North Creake is a village and civil parish in north west Norfolk, England. The village lies 3 miles (5 km) south of Burnham Market and about 5 miles (8 km) from the north Norfolk coast. A mile (2 km) further south is the twin village of South Creake.
The village lies on the River Burn, which flows through the centre of the village. A mile (2 km) to the north of the village along the river lies the ruined Creake Abbey. The village itself musters a church, a public house, and a post office. Most of the agricultural land surrounding the village, and many of the village houses, today belong to the estate of the Earl Spencer, who consequently has significant influence on village matters, although his family seat is many miles away in Althorp, Northamptonshire.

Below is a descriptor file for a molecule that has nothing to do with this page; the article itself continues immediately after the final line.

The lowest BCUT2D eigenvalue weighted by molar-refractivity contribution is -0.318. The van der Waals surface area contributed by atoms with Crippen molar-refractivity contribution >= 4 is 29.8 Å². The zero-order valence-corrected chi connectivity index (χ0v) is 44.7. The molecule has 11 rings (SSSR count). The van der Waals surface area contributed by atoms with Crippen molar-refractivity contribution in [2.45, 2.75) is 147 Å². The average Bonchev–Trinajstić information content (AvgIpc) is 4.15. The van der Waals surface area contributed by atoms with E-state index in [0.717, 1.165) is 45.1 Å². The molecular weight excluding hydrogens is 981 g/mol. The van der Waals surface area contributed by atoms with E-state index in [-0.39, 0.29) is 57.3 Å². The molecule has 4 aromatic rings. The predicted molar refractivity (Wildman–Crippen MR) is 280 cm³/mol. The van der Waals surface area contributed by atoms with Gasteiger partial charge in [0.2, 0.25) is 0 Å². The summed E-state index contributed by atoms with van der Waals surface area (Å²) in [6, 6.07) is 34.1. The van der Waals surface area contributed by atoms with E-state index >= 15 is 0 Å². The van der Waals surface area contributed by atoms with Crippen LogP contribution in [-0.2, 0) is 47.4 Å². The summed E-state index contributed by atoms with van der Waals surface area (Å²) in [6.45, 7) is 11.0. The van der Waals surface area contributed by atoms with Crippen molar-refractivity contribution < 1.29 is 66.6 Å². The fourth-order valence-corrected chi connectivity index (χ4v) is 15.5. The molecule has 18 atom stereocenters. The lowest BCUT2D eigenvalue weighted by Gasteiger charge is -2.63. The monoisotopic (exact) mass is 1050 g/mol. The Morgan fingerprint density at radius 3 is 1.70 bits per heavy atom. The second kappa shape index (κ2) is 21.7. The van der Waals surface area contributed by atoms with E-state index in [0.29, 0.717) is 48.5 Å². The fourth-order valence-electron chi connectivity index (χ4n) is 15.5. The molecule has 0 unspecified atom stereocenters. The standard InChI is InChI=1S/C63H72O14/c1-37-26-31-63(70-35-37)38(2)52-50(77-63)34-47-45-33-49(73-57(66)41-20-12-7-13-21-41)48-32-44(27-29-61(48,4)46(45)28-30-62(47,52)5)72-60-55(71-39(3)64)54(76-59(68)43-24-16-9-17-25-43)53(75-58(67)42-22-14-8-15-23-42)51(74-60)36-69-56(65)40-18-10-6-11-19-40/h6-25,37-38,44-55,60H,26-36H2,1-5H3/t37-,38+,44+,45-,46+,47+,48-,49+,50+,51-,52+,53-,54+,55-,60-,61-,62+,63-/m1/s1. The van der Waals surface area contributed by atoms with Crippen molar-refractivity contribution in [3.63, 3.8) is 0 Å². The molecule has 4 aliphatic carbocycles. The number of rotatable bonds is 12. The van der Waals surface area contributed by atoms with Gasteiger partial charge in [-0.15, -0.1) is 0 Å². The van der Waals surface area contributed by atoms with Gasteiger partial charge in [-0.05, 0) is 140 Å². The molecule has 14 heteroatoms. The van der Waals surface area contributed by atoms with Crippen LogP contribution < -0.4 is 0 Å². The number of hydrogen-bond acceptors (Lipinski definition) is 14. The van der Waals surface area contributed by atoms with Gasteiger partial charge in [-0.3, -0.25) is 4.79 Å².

The civil parish has an area of 14.99 km² and in the 2001 census had a population of 414 in 184 households. The parish shares boundaries with the adjacent parishes of Burnham Market, Burnham Thorpe, Holkham, Walsingham, South Creake, Barwick and Stanhoe. For the purposes of local government, the parish falls within the district of King's Lynn and West Norfolk.
On April 27, 1944, a De Havilland Mosquito fighter bomber, on a night training exercise, crashed in the centre of the village killing the crew of two. On the 60th anniversary of the crash in 2004, a plaque on the approximate location of the crash was unveiled by an Royal Air Force guard of honour and other dignitaries, including relatives and friends of those killed.